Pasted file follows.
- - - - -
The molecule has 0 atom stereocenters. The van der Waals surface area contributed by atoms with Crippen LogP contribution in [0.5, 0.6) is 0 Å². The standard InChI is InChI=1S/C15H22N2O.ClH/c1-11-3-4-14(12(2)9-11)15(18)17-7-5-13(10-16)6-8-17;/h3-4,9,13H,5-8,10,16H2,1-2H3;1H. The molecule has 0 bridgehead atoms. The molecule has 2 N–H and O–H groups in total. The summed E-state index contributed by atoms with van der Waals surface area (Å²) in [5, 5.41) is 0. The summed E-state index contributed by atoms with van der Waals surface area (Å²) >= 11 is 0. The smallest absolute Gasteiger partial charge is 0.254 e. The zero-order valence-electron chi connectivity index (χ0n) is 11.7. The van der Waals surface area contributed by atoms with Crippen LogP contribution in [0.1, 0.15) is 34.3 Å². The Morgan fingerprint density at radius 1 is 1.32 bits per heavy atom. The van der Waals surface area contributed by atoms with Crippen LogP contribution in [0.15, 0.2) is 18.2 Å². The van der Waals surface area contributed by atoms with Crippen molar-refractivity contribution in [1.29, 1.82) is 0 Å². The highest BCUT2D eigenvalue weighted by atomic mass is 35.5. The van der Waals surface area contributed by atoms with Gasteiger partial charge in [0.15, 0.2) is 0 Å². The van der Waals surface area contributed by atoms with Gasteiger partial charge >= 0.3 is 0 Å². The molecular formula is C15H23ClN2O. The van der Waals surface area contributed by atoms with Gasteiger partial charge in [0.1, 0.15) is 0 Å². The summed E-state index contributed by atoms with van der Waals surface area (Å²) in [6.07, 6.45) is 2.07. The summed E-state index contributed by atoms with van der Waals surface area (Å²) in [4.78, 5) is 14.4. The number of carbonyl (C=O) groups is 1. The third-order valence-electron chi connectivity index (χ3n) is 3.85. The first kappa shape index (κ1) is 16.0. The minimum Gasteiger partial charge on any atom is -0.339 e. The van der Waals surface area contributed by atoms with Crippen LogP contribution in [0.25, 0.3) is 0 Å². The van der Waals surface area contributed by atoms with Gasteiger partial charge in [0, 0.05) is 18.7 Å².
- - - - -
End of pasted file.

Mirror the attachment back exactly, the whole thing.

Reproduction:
The molecule has 0 atom stereocenters. The van der Waals surface area contributed by atoms with Crippen LogP contribution in [0.5, 0.6) is 0 Å². The standard InChI is InChI=1S/C15H22N2O.ClH/c1-11-3-4-14(12(2)9-11)15(18)17-7-5-13(10-16)6-8-17;/h3-4,9,13H,5-8,10,16H2,1-2H3;1H. The molecule has 0 bridgehead atoms. The molecule has 2 N–H and O–H groups in total. The summed E-state index contributed by atoms with van der Waals surface area (Å²) in [5, 5.41) is 0. The summed E-state index contributed by atoms with van der Waals surface area (Å²) >= 11 is 0. The smallest absolute Gasteiger partial charge is 0.254 e. The zero-order valence-electron chi connectivity index (χ0n) is 11.7. The van der Waals surface area contributed by atoms with Crippen LogP contribution in [0.1, 0.15) is 34.3 Å². The Morgan fingerprint density at radius 1 is 1.32 bits per heavy atom. The van der Waals surface area contributed by atoms with Crippen LogP contribution in [0.15, 0.2) is 18.2 Å². The van der Waals surface area contributed by atoms with Crippen molar-refractivity contribution in [1.29, 1.82) is 0 Å². The highest BCUT2D eigenvalue weighted by atomic mass is 35.5. The van der Waals surface area contributed by atoms with Gasteiger partial charge in [0.15, 0.2) is 0 Å². The van der Waals surface area contributed by atoms with Gasteiger partial charge >= 0.3 is 0 Å². The molecular formula is C15H23ClN2O. The van der Waals surface area contributed by atoms with Gasteiger partial charge in [0.1, 0.15) is 0 Å². The summed E-state index contributed by atoms with van der Waals surface area (Å²) in [6.07, 6.45) is 2.07. The summed E-state index contributed by atoms with van der Waals surface area (Å²) in [4.78, 5) is 14.4. The number of carbonyl (C=O) groups is 1. The third-order valence-electron chi connectivity index (χ3n) is 3.85. The first kappa shape index (κ1) is 16.0. The minimum Gasteiger partial charge on any atom is -0.339 e. The van der Waals surface area contributed by atoms with Crippen LogP contribution in [0.25, 0.3) is 0 Å². The van der Waals surface area contributed by atoms with Gasteiger partial charge in [0, 0.05) is 18.7 Å².